Nicola Foley samples the fare at Pint Shop
A prime city centre location, a great beer and gin selection and a much-lauded food offering have earned Pint Shop quite a reputation since it opened its doors in late 2013.
The concept is clearly working (the recently opened second branch in Oxford is testament to that), and all signs point to the fact that despite increasing competition from all angles, Pint Shop is still pulling in the punters in a big way. The downstairs dining room was packed on our late Saturday afternoon visit, a steady stream of families, couples and groups of friends pitching up for a feast.
The space, deceptively huge, is simple and modern, with parquet flooring, industrial lighting and works by local artists on the walls. Its mission statement is emblazoned on the front windows: Meat. Bread. Beer. And it does those things, excellently, but in reality the remit is a little broader – and while it’s hard to deny Pint Shop is a bit of a meat-lover’s paradise, there’s definitely enough to tempt a vegetarian diner too.
We got stuck into the impressive drinks list with gusto, opting for a pint of the waiter’s recommendation, the delightfully hoppy Samuel Smith Organic Pure Brew, while deliberating over Pint Shop’s food menu, which screams with crowd pleasers. The creativity bubbling away in the kitchen shines through, as does the passion for seasonality and British flavours.
Forgoing the bar snacks, we dove straight into starters: rich, oozing cheese and onion croquettes with a gorgeous mustard sauce for me, and herby baby back ribs with a swoosh of fruit and chilli sauce for my partner. Such a universal hit were they that we voiced our doubts over whether the mains could live up to the standard established – but the good news is that they raised the bar even higher.
I couldn’t resist Pint Shop’s posh kebab, an open flatbread loaded with luscious, smoky devilled lamb shoulder meat, crunchy salad and lashings of chilli sauce. A symphony of colours, textures and bold flavours, this little stunner elevates the kebab from regrettable fast food to elegant menu star.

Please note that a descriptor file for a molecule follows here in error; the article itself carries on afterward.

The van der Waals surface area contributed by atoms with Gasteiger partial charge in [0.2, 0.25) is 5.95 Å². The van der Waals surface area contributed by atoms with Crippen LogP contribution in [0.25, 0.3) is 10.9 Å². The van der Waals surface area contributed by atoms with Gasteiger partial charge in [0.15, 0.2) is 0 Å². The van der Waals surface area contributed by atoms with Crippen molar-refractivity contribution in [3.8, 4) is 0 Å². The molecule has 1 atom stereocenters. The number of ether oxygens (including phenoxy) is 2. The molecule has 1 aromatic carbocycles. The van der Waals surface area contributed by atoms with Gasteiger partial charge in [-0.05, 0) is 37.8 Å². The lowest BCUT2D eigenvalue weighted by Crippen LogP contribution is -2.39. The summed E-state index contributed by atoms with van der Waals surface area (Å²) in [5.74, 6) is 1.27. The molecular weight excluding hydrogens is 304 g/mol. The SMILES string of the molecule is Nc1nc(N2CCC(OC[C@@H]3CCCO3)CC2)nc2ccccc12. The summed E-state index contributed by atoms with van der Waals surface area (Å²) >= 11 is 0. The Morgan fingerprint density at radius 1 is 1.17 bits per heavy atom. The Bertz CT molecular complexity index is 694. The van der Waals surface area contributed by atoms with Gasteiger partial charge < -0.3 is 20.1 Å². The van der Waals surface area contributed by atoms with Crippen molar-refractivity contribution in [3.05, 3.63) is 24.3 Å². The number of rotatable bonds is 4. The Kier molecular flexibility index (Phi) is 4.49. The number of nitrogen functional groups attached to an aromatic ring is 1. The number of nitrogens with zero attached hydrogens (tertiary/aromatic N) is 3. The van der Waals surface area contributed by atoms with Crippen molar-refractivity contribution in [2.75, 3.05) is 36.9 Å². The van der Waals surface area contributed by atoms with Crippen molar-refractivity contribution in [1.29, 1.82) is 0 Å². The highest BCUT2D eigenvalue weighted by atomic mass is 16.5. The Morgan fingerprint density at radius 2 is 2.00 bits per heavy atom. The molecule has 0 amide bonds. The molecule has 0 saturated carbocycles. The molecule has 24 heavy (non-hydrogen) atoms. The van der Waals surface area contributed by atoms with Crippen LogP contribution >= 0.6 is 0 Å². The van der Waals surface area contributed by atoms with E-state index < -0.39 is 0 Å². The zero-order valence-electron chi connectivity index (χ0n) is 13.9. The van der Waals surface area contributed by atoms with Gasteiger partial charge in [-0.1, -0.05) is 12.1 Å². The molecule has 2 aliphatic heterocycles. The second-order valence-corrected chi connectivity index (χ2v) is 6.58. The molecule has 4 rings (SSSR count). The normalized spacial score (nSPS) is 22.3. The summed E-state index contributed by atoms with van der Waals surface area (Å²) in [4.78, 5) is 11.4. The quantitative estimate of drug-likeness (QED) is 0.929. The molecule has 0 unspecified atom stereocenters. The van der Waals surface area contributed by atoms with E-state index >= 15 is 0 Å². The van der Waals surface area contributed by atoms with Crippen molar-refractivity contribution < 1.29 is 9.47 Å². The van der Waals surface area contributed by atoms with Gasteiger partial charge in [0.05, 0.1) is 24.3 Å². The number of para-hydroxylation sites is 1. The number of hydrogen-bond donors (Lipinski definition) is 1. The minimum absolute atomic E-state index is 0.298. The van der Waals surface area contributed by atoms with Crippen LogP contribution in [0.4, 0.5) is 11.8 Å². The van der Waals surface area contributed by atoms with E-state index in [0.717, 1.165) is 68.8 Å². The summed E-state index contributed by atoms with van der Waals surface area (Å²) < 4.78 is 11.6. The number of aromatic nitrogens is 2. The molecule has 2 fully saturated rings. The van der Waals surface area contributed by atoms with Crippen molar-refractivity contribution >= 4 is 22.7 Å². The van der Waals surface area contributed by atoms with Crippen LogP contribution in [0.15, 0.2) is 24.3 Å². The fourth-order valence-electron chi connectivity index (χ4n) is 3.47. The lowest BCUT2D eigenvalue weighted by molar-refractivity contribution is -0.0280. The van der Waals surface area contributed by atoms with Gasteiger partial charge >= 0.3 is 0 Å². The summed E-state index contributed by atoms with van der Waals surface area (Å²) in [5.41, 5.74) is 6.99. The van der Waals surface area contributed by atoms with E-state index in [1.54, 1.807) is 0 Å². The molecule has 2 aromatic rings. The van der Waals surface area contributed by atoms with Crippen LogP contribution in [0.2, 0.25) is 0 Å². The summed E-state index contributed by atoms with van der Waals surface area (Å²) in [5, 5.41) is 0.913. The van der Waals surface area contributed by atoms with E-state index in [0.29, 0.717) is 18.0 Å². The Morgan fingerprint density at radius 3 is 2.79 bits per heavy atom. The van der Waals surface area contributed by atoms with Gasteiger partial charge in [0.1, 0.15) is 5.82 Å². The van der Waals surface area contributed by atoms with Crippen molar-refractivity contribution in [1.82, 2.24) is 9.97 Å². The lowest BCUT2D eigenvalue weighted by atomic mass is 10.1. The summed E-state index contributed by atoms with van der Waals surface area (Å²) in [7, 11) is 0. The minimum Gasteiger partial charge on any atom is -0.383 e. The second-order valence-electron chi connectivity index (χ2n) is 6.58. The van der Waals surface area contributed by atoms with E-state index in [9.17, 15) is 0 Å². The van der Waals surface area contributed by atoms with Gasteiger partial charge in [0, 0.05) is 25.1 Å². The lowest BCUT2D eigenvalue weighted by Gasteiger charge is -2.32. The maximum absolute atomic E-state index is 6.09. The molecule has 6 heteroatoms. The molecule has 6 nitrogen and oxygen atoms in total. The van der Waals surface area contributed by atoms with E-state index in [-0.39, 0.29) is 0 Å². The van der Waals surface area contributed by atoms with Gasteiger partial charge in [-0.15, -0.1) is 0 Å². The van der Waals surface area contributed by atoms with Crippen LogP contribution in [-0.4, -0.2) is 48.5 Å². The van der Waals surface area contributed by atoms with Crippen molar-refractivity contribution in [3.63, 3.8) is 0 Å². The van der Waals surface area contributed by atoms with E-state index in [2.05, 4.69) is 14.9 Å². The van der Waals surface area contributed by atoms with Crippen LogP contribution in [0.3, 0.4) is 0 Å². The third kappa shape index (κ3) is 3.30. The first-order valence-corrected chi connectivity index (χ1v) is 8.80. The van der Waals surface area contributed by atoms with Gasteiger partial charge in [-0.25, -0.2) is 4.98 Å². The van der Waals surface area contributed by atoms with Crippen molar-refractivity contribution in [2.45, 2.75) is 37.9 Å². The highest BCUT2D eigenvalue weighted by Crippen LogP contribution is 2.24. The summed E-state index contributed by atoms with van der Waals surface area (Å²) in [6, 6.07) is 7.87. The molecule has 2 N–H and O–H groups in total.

I stole a mouthful of my dining partner’s pork belly main and can confirm it was faultlessly cooked: crisp on the outside and meltingly tender underneath, a holy grail Pint Shop achieves through low and slow overnight cooking. A light, apple and mustard sauce cut through the fattiness of the meat balancing it all out nicely.
My advice is not to skimp on sides, which turned out to be some of the best bits of the meal. Triple-cooked spuds – crisp, fluffy and swaddled in creamy truffle and cheese sauce – are every bit as indulgent as they sound, but my must-try was the deep-fried artichokes, which were perfect platefellows for the accompanying chunky flakes of rosemary salt.
We couldn’t manage them but the desserts looked to be well worth saving space for. Rather, we rounded things off with some cocktails, including the Pint Shop No.5, a seasonal fruit-steeped gin number. Tasty, and potent.
We ended our meal, as I’ve ended every meal I’ve had at Pint Shop, raving about the food. I have to give a special shout-out to our waiter, whose pitch-perfect service was the cherry on the cake of an outstanding meal. It’s really pleasing to see how Pint Shop has made the transition from fresh-faced newcomer to firm favourite, establishing itself at the forefront of Cambridge’s gastro revolution. It continues to serve as a shining example of just how exciting the food scene in our city has become.